He goes on to say that while Arc TV has its television antecedents its “real kinship is literary, not televisual. Like the bulky tomes of Dickens and Dreiser, Trollope and Wharton, the series are thick on character and dense in plot line, spanning generations and tribal networks and crisscrossing the currents of personal life and professional duty. Episode per episode, in milieux that stretch from the ruthless geopolitics of a medieval off-world to the gender dynamics of a post-zombie apocalypse, the tide of action ebbs and flows in a meandering but forward direction, gaining momentum over the course of a season (now likely to be a mere 13 episodes), before congealing and erupting in a go-for-broke season finale.” 
—from Storied TV: Cable Is the New Novel, by Thomas Doherty, The Chronicle Review

August CommQuote

“The basic project of art is always to make the world whole and comprehensible, to restore it to us in all its glory and its occasional nastiness, not through argument but through feeling, ad then to close the gap between you and everything that is not you, and in this way pass from feeling to meaning. It’s not something that committees can do. It’s not a task achieved by groups or by movements. It’s done by individuals, each person mediating in some way between a sense of history and an experience of the world.”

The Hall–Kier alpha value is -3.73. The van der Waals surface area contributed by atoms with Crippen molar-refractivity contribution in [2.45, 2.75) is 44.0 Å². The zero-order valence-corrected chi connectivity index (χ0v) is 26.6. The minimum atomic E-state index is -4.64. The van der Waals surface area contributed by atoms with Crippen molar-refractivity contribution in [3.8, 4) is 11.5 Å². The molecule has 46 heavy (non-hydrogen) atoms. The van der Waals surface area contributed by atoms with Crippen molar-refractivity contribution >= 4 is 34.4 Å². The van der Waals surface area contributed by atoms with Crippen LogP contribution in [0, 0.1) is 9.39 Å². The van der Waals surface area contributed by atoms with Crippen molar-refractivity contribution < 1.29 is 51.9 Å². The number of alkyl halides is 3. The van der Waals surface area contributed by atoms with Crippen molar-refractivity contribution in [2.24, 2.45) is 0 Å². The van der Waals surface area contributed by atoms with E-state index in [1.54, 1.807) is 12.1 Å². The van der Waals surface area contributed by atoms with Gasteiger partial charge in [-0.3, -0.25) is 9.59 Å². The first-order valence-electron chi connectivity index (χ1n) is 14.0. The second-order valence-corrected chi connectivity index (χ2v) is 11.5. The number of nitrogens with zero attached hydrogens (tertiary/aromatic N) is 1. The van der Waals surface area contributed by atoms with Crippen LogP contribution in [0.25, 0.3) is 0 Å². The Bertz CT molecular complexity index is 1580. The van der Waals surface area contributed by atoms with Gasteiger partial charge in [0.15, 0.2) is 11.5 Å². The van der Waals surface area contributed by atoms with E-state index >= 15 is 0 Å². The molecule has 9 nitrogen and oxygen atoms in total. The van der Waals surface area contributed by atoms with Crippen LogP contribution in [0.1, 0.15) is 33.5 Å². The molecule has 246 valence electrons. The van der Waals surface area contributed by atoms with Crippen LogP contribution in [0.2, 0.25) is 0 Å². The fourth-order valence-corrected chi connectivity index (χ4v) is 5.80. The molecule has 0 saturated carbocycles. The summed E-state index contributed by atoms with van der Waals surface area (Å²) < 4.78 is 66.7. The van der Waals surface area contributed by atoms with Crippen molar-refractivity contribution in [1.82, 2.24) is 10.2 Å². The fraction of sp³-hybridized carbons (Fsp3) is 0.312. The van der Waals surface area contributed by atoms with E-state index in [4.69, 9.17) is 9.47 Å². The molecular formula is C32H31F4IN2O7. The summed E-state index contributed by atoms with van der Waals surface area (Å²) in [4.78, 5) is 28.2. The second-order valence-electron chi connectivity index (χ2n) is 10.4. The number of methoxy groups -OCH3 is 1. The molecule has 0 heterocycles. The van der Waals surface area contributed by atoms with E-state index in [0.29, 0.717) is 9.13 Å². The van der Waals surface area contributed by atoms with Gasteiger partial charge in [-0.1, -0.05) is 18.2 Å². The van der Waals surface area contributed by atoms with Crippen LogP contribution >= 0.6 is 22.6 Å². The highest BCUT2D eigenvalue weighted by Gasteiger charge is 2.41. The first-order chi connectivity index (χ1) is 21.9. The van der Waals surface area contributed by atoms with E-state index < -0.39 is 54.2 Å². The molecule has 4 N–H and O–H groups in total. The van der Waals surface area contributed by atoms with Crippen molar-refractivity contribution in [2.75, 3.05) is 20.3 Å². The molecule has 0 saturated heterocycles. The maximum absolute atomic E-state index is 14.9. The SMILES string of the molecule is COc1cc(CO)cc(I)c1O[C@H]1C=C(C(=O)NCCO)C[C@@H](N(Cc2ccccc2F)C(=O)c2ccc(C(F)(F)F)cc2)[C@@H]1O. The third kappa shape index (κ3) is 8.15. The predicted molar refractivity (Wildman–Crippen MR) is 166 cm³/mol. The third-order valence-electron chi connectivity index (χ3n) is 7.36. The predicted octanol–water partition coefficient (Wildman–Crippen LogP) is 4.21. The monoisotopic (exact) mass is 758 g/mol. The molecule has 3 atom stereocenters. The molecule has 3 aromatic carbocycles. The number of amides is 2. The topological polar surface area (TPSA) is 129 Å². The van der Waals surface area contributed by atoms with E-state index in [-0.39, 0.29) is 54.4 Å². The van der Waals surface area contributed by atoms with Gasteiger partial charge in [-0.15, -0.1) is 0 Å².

―Robert Hughes, The Shock of the New

July CommQuote

It’s 98 degrees in Philly today, reason enough for July’s CommQuote to be a rock song.  Since Wilco is coming to town in two weeks, let’s call on Kicking Television.  
I’m serious
You’ll seeI’m working on my abs
I’m working on me

Oh, I’m kickin’
Yeah, I’m calm
Oh, I’m kickin’
Television
Television

Stop shopping, even
Stop buying things

I’m kickin’
Yeah, I’m calm
Oh, I’m kickin’
Television
Television

May CommQuote

After eight years the last episode of House will air on May 21. Actor Hugh Laurie  in a guest column for Entertainment Weekly reflects:

House tried to be about something. Most procedural dramas set out merely to comfort the audience with the idea that we live in an ordered, moral universe in which virtue is rewarded and sin is punished; wherever evil takes to the streets, a group of heavily-armed models will be there to chase it, catch it, and expunge it from our nightmares. This is not an entirely accurate representation of the facts.